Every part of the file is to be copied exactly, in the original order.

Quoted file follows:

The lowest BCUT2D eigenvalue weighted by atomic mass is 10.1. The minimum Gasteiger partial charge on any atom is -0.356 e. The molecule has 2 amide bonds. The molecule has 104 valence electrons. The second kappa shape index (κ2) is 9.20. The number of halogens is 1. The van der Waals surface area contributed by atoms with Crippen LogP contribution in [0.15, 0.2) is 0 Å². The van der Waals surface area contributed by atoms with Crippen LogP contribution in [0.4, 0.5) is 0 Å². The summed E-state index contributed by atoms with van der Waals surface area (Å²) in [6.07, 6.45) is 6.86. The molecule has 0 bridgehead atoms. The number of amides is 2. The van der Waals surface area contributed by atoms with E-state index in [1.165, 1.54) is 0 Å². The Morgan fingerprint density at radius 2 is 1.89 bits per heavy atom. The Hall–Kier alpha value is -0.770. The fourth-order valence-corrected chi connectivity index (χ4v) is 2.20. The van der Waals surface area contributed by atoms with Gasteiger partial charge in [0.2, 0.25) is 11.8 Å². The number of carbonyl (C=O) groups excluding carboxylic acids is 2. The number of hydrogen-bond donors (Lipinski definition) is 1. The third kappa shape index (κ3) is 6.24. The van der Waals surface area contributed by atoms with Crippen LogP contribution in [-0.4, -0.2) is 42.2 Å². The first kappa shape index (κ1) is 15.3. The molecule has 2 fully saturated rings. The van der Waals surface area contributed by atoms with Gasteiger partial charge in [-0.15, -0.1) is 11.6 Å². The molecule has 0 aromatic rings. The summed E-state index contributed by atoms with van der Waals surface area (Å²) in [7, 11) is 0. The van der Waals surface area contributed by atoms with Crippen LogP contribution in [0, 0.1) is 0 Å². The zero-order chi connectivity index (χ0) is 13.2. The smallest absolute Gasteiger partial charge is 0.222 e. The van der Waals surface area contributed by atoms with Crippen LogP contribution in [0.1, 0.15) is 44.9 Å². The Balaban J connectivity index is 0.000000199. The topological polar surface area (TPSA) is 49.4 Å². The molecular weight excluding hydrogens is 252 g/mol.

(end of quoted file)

The lowest BCUT2D eigenvalue weighted by atomic mass is 10.1. The minimum Gasteiger partial charge on any atom is -0.356 e. The molecule has 2 amide bonds. The molecule has 104 valence electrons. The second kappa shape index (κ2) is 9.20. The number of halogens is 1. The van der Waals surface area contributed by atoms with Crippen LogP contribution in [0.15, 0.2) is 0 Å². The van der Waals surface area contributed by atoms with Crippen LogP contribution in [0.4, 0.5) is 0 Å². The summed E-state index contributed by atoms with van der Waals surface area (Å²) in [6.07, 6.45) is 6.86. The molecule has 0 bridgehead atoms. The number of amides is 2. The van der Waals surface area contributed by atoms with E-state index in [1.165, 1.54) is 0 Å². The Morgan fingerprint density at radius 2 is 1.89 bits per heavy atom. The Hall–Kier alpha value is -0.770. The fourth-order valence-corrected chi connectivity index (χ4v) is 2.20. The van der Waals surface area contributed by atoms with Gasteiger partial charge in [0.2, 0.25) is 11.8 Å². The number of carbonyl (C=O) groups excluding carboxylic acids is 2. The number of hydrogen-bond donors (Lipinski definition) is 1. The third kappa shape index (κ3) is 6.24. The van der Waals surface area contributed by atoms with Crippen LogP contribution in [-0.4, -0.2) is 42.2 Å². The first kappa shape index (κ1) is 15.3. The molecule has 2 fully saturated rings. The van der Waals surface area contributed by atoms with Gasteiger partial charge in [-0.15, -0.1) is 11.6 Å². The molecule has 0 aromatic rings. The summed E-state index contributed by atoms with van der Waals surface area (Å²) in [7, 11) is 0. The van der Waals surface area contributed by atoms with Crippen LogP contribution in [0, 0.1) is 0 Å². The zero-order chi connectivity index (χ0) is 13.2. The smallest absolute Gasteiger partial charge is 0.222 e. The van der Waals surface area contributed by atoms with Crippen LogP contribution in [0.1, 0.15) is 44.9 Å². The Balaban J connectivity index is 0.000000199. The topological polar surface area (TPSA) is 49.4 Å². The molecular weight excluding hydrogens is 252 g/mol.